Kelele is a minimal-instrument band with their voices as the focal instrument.
Keeping traditions alive with their melody and harmony, Kelele maintains the age-old African oral tradition of storytelling through song, passing on history, folktales and lessons in life over generations.
The melodic storytelling will be accompanied by these traditional instruments - the mbira dzavha dzimu (the finger piano), the uhadi (the traditional bow instrument of the AbeXhosa people), the umrhubhe (another bowed instrument) and the talking drum of the Nigerian Yoruba people.
South Africa is a country on the southernmost point of the African continent, with a multi-ethnic population with diverse language and culture.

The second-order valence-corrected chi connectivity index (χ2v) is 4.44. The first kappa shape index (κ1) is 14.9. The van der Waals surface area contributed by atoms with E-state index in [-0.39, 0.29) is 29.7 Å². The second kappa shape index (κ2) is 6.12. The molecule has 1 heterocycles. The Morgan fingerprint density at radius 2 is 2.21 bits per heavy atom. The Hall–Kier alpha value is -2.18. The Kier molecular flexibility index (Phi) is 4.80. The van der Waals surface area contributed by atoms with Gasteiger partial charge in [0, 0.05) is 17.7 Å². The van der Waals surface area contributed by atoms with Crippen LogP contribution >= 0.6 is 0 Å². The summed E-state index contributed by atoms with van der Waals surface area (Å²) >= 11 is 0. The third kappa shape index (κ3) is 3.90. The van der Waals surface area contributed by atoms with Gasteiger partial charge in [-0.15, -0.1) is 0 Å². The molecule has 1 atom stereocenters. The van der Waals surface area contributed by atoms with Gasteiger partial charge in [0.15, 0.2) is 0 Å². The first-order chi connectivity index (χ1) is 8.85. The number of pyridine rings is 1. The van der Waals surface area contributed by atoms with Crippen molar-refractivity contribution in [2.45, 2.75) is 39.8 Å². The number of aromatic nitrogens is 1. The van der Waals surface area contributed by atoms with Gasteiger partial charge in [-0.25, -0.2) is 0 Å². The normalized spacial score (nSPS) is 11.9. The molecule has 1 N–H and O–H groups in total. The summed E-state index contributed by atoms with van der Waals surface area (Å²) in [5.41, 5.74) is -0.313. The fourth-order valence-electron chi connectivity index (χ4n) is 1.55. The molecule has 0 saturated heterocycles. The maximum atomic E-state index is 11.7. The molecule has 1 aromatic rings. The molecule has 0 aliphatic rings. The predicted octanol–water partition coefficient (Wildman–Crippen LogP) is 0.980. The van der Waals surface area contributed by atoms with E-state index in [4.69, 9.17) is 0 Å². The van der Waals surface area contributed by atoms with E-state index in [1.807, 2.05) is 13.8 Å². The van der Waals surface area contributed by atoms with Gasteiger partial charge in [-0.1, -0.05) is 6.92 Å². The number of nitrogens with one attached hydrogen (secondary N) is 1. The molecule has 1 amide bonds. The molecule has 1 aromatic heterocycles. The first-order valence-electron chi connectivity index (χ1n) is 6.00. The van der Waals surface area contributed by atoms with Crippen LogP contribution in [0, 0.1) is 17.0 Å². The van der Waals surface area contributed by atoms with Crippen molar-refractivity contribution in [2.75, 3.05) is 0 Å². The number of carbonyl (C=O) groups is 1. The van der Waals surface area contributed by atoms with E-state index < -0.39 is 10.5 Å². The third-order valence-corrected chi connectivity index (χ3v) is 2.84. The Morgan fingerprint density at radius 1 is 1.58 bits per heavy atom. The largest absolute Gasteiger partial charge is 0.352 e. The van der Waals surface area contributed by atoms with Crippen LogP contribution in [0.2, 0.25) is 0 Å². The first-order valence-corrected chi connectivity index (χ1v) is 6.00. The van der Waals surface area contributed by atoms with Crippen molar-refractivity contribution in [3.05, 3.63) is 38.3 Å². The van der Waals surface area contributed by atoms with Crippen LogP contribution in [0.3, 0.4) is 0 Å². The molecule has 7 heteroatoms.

Watch Kelele perform The Lion Sleeps Tonight, a track written in 1939 that was later popularised by The Lion King. Also known as Wimoweh, the song was first composed in Zulu. Original composer: Soloman Linda with the Evening Birds.
This year marks the 20th edition of the Rainforest World Music Festival and will kick off with three days of all-day entertainment. The nightly open concert performances take place on two stages. During the day there will be musical shows that are more intimate and demonstrative where audience can join along using various creative expression.
Here is the full performer lineup of the Rainforest World Music Festival 2017.
RWMF 2017 BANDS
- Achanak (India / UK)
- Abavuki (South Africa)
- At Adau (Sarawak)
- Ba Cissoko (Ginuea)
- Bitori (Cape Verde)
- Calan (Wales)
- Cimarron (Colombia)
- Didier Laloy + Kathy Adam (Belgium)
- Dom Flemons (Usa)
- Hanggai (China)
- Huw Williams (Wales)
- Kelele (South Africa)
- Okra Playground (Finland)
- Pareaso (Korea)
- Radio Cos (Spain)
- Romengo (Hungary)
- Spiro (UK)
- Svara Samsara (Indonesia)